When my foot was taken out of the pot of water, it was the darkest purple. It hurt like hell, the next 48 hours of my life were excruciating. I’ve never even imagined pain like that never mind experienced it.
Days passed, it’s a waiting game. Even still. 2 weeks on and I’m still no further forward to knowing how long this is going to take to heal. I’m on friend - banter basis with the doctor, my visits are becoming that regular.
So that’s the story of how my dream was shattered in an instant. How one simple decision can effect your life massively. How I came to realise how fortunate I really am. Even though I can’t walk and I can’t work. I’m just glad that I WILL be able to walk again, I am alive. Never again will I take anything in my life for granted and I have learned the true importance of friendship.
I have a lot to be thankful for.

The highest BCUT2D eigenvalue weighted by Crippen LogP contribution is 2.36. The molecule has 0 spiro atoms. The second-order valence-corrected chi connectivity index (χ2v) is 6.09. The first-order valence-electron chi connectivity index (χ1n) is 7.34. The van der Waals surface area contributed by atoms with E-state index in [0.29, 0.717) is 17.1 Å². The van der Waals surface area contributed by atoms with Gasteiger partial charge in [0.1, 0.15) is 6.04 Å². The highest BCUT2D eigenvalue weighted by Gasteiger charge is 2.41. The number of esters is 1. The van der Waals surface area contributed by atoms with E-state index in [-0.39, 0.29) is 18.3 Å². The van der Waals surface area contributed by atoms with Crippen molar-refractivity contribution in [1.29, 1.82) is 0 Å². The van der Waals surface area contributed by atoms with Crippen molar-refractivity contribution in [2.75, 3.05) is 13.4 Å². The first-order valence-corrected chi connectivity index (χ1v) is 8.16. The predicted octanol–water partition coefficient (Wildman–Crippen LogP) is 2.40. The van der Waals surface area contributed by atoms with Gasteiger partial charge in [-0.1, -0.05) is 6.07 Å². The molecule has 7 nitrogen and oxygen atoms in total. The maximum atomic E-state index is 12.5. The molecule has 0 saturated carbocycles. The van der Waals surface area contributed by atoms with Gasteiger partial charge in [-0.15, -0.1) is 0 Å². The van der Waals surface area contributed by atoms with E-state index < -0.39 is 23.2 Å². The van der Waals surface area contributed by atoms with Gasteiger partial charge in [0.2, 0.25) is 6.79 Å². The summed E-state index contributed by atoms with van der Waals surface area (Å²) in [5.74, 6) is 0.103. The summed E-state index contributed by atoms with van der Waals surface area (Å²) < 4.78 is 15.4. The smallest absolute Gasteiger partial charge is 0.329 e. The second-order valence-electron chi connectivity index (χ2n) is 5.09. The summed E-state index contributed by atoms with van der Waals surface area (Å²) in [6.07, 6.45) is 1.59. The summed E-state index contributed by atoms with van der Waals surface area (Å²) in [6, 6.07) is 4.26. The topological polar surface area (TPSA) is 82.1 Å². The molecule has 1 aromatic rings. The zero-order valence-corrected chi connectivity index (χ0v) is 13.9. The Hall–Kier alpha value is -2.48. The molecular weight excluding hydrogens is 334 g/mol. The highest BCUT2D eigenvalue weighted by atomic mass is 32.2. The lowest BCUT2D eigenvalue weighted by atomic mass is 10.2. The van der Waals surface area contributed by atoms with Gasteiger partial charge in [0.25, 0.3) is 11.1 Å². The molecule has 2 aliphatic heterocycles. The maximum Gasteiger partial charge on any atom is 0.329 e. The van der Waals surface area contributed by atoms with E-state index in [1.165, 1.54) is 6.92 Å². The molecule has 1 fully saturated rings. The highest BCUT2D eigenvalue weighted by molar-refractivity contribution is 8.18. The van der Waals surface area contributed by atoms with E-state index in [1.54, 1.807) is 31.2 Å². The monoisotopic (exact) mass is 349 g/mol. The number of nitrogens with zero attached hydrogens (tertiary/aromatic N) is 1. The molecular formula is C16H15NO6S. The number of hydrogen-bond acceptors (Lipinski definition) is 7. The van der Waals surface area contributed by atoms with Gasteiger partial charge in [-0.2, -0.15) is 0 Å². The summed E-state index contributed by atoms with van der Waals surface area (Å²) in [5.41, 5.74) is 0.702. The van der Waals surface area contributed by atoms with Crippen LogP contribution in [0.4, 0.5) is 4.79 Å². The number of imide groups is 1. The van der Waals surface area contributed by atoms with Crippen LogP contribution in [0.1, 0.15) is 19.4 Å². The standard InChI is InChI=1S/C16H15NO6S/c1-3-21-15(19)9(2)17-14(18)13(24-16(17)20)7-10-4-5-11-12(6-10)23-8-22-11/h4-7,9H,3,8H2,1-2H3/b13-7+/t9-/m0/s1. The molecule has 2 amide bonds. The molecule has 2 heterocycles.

It may be a while before I take on Storhaugen again. Despite the fact I could have lost my life to it, this mountain will always have a strong place in my heart.
Charlotte’s taking one for the team and doing our race solo. She’s going to do so well. I’ll be sat at the finishing line waiting to cheer her on! Svalbard will be a massive adventure in itself, I’m still as excited as I was 5 months ago, just for different reasons. Bring it on.
For me in the meantime though, it’s time to relax, it’s time to seek greater knowledge and to make the most of the rest of the season. With or without the use of my left foot.
“sånn er livet" in norwegian is the expression of acceptance of misfortune. A phrase we’ve become all too aware of this stirring winter. And to most of us "that’s life.”